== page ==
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Several weeks a year, for the past five years, Clevelanders have been given wonderful treats — fine concerts of orchestral music performed free of charge and brought to venues in their own neighborhoods.  Oh, and with "Clevelanders", it seems we can include our neighbors in Lorain and Lake counties, as well as urban and suburban Cuyahoga. I'm speaking, of course, about CityMusic Cleveland, which celebrated its five year run of free neighborhood concerts this week with a program it called Heaven & Earth, including Mozart's 'Jupiter' Symphony (No. 41 in C, K.551), and Schubert's Mass No. 2 in G. As always, the program was repeated at half a dozen venues in the course of the week; this reviewer caught the performance Saturday evening at the Shrine Church of St. Stanislaus in Cleveland's Slavic Village neighborhood.

When CityMusic was founded in 1995, the role of Music Director was taken on by 26-year-old James Gaffigan, then Assistant Conductor of the Cleveland Orchestra. In the intervening years, the path of an aspiring young conductor has taken Mr. Gaffigan to California, to accept the post of Associate Conductor of the San Francisco Symphony. However, he has continued his work with CityMusic and still returns to Cleveland to lead most of the programs. Mr. Gaffigan's conducting style can be summed up as "sprightly" — he favors brisk tempos, especially in traditionally "slow" movements (a la Toscanini), and crisp articulations. His performance of the 'Jupiter' was true to character: the Andante cantabile had a throbbing intensity and drive throughout, and the Menuetto kept a genuinely danceable pace. After five years of performing in the beautiful but resonant acoustics of St. Stanislaus, so different from the dry acoustics of the modern concert hall, Mr. Gaffigan has learned how to lead his orchestra to deliver those crisp articulations, which he did, especially in the brisk fugue in the Finale.

Heaven & Earth was billed as five-year anniversary celebration, and for the second half CityMusic was joined by the 20-voice Quire Cleveland, directed by Peter Bennett, which has yet to taste its first birthday cake. In the past year, Quire Cleveland has presented several programs of a capella choral music from the Renaissance, but in the Schubert mass, these accomplished local singers proved themselves equally at home in the late Classical style. Solo parts in the Schubert were given fine performances by soprano Chabrelle Williams and tenor Roy Hage (both students at Oberlin College, but already demonstrating professional poise), and baritone Matthew Hayward. Ms. Williams and Mr. Hayward had especially beautiful moments together, as a duet in the Gloria and with alternating solos in the passionate Agnus Dei.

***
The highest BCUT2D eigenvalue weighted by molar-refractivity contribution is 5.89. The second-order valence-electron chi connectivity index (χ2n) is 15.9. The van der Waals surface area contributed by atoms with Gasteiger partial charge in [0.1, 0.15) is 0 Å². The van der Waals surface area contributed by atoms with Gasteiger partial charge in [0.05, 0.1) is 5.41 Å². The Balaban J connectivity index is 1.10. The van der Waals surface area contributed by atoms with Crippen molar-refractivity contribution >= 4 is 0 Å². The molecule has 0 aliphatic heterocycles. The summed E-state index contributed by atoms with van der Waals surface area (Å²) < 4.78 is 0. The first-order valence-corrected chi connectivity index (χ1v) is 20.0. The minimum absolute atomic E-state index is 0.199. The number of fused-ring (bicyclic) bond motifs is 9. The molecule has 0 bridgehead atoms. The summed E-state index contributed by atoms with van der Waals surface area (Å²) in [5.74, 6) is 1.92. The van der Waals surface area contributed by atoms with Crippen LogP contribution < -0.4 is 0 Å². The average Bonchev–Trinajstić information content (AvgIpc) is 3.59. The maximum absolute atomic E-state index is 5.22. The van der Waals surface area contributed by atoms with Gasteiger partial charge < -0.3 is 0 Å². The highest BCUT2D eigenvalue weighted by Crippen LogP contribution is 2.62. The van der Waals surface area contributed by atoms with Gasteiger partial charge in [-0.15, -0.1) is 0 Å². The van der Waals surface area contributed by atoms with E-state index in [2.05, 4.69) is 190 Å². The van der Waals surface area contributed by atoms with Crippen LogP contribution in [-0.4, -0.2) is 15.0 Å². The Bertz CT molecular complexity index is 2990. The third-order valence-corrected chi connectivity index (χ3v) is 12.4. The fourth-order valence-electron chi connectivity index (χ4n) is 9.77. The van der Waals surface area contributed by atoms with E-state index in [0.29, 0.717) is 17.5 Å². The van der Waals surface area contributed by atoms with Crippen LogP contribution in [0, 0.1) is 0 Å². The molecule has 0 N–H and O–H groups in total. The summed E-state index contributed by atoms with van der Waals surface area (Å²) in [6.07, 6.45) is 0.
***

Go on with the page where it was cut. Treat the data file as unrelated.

Compared with the better known orchestral masses of Haydn and Mozart, the Mass in G (written in 1815 for the church of Lichtental, where Schubert was a parishioner) is a modest, subdued work. The "wordy" movements — the Gloria and the surprisingly subdued Credo — come off as perfunctory expositions of text. Only in the later movements — especially the fugal setting of 'Hosanna in excelsis' in the Sanctus and the lyrical Benedictus — does Schubert give room for more musical and interpretive expression. The Benedictus is a trio for the soloists, and unfortunately in that movement Mr. Gaffigan's penchant for swift andantes, which served him so well in the 'Jupiter', merely kept the music from achieving its lyrical potential.

The forces and conditions of this performance (chamber orchestra and choir, high-ceilinged reverberant church), were perhaps very similar to the ones Schubert would have had for the premiere of the Mass in G, and the baroque space of St. Stanislaus glittered with his music. CityMusic has developed quite a strong following, and the approximately 700 people in attendance nearly filled the large church. An encore after a performance of a choral mass doesn't seem like an obvious choice, but Mr. Gaffigan returned to the podium to lead the forces in Mozart's beloved, gem-like setting of Ave verum corpus — especially beloved, it appears, by Mr. Gaffigan himself, who played it not once through but twice.

by William Fazekas